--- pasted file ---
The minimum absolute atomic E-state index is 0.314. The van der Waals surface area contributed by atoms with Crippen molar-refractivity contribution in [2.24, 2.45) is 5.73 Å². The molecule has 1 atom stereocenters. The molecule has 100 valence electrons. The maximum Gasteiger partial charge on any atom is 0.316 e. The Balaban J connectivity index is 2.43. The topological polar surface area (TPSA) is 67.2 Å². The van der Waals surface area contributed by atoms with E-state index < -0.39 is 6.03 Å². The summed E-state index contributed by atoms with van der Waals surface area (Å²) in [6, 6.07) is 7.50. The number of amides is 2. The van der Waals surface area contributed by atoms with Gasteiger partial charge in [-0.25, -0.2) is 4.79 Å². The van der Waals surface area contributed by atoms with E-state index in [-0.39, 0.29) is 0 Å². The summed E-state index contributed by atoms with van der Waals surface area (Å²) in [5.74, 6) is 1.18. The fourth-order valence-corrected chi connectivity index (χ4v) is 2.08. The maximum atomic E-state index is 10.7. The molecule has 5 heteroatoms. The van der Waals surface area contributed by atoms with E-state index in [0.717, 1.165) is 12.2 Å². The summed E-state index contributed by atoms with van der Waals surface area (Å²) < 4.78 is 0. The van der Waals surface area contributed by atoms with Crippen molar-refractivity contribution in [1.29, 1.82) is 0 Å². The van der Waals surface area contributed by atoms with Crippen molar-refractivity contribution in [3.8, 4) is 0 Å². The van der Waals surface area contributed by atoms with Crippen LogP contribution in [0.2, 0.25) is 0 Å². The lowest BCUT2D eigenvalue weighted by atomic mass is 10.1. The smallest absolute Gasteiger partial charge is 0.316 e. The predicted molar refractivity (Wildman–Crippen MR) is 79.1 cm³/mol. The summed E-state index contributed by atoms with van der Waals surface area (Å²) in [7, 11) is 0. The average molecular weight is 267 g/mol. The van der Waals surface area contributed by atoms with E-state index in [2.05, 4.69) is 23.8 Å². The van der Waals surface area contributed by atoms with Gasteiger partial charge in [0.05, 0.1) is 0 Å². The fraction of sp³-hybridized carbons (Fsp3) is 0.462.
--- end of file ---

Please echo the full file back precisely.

The minimum absolute atomic E-state index is 0.314. The van der Waals surface area contributed by atoms with Crippen molar-refractivity contribution in [2.24, 2.45) is 5.73 Å². The molecule has 1 atom stereocenters. The molecule has 100 valence electrons. The maximum Gasteiger partial charge on any atom is 0.316 e. The Balaban J connectivity index is 2.43. The topological polar surface area (TPSA) is 67.2 Å². The van der Waals surface area contributed by atoms with E-state index < -0.39 is 6.03 Å². The summed E-state index contributed by atoms with van der Waals surface area (Å²) in [6, 6.07) is 7.50. The number of amides is 2. The van der Waals surface area contributed by atoms with Gasteiger partial charge in [-0.25, -0.2) is 4.79 Å². The van der Waals surface area contributed by atoms with E-state index in [-0.39, 0.29) is 0 Å². The summed E-state index contributed by atoms with van der Waals surface area (Å²) in [5.74, 6) is 1.18. The fourth-order valence-corrected chi connectivity index (χ4v) is 2.08. The maximum atomic E-state index is 10.7. The molecule has 5 heteroatoms. The van der Waals surface area contributed by atoms with E-state index in [0.717, 1.165) is 12.2 Å². The summed E-state index contributed by atoms with van der Waals surface area (Å²) < 4.78 is 0. The van der Waals surface area contributed by atoms with Crippen molar-refractivity contribution in [1.29, 1.82) is 0 Å². The van der Waals surface area contributed by atoms with Crippen molar-refractivity contribution in [3.8, 4) is 0 Å². The van der Waals surface area contributed by atoms with Crippen LogP contribution in [0.2, 0.25) is 0 Å². The lowest BCUT2D eigenvalue weighted by atomic mass is 10.1. The smallest absolute Gasteiger partial charge is 0.316 e. The predicted molar refractivity (Wildman–Crippen MR) is 79.1 cm³/mol. The summed E-state index contributed by atoms with van der Waals surface area (Å²) in [7, 11) is 0. The average molecular weight is 267 g/mol. The van der Waals surface area contributed by atoms with E-state index in [2.05, 4.69) is 23.8 Å². The van der Waals surface area contributed by atoms with Gasteiger partial charge in [0.05, 0.1) is 0 Å². The fraction of sp³-hybridized carbons (Fsp3) is 0.462.